Dementia, with Alzheimer’s as its most common form, is the disease people fear the most. We explore how fear is stigmatising those who have it, but also how to overcome it.
Few of us will escape the impact of Alzheimer’s Disease. The grim pay-back from being healthy, wealthy or lucky enough to live into our late 80s and beyond is dementia. One in three - maybe even one in two of us - will then get dementia and forget almost everything we ever knew. And the lucky others? They will probably end up caring for someone with Alzheimer’s, the most common form of dementia.
But it is far more than just a personal family tragedy. It is a major economic challenge to governments and health-care providers around the world, and will force some fundamental rethinking on how we care for sufferers. The costs are already immense. Dementia is now a trillion-dollar disease, and with the numbers of patients doubling every 20 years, the burden will fall unevenly on developing countries where the growth rate is fastest.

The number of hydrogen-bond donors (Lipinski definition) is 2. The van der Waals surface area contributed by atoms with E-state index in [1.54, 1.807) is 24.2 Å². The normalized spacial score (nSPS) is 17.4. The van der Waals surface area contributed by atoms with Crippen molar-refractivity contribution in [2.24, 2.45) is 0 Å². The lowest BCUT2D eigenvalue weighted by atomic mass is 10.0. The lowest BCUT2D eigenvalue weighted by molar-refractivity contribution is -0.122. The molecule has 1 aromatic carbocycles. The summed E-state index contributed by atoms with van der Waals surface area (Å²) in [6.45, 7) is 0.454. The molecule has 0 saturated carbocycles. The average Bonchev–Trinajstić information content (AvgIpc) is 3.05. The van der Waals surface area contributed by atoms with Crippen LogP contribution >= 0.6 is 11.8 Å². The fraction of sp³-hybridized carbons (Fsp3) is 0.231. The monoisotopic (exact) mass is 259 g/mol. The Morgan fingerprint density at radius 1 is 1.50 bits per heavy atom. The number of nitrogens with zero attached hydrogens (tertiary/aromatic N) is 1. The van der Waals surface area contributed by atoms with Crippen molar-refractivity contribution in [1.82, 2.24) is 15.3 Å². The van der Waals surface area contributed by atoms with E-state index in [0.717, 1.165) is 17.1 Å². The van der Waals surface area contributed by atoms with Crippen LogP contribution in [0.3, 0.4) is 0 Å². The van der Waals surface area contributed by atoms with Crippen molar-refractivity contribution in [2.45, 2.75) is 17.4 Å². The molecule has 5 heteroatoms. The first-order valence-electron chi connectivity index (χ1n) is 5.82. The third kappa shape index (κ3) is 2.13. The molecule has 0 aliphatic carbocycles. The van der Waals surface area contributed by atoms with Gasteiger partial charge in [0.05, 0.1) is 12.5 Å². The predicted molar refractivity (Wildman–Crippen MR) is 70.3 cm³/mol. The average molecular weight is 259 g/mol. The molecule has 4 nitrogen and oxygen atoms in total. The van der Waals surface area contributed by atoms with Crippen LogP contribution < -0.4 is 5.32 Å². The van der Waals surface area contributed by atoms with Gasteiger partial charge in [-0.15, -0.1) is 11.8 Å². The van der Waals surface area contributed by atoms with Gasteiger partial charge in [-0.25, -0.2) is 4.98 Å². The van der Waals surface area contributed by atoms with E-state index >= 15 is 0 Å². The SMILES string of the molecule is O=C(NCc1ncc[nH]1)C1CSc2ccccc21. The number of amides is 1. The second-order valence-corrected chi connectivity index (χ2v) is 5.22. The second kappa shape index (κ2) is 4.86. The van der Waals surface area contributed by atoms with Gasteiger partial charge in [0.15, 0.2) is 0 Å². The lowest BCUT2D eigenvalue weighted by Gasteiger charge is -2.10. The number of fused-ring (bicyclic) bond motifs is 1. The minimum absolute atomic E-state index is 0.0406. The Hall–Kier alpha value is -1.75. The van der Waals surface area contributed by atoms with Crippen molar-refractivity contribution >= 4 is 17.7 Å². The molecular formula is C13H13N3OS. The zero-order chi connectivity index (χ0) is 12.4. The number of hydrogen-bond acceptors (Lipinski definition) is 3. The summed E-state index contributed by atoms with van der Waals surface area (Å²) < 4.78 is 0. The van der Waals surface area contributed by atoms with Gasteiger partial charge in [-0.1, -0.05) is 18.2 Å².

In this first episode of the series, we explore how fear in some parts of the world is stigmatising those who have it, and denying help to those who need it. But also how to overcome the fear.
Presenter: Andrew Bomford.
Series Producer: Estelle Doyle
(Photo: Close up of woman's eye. Credit: Getty Images)
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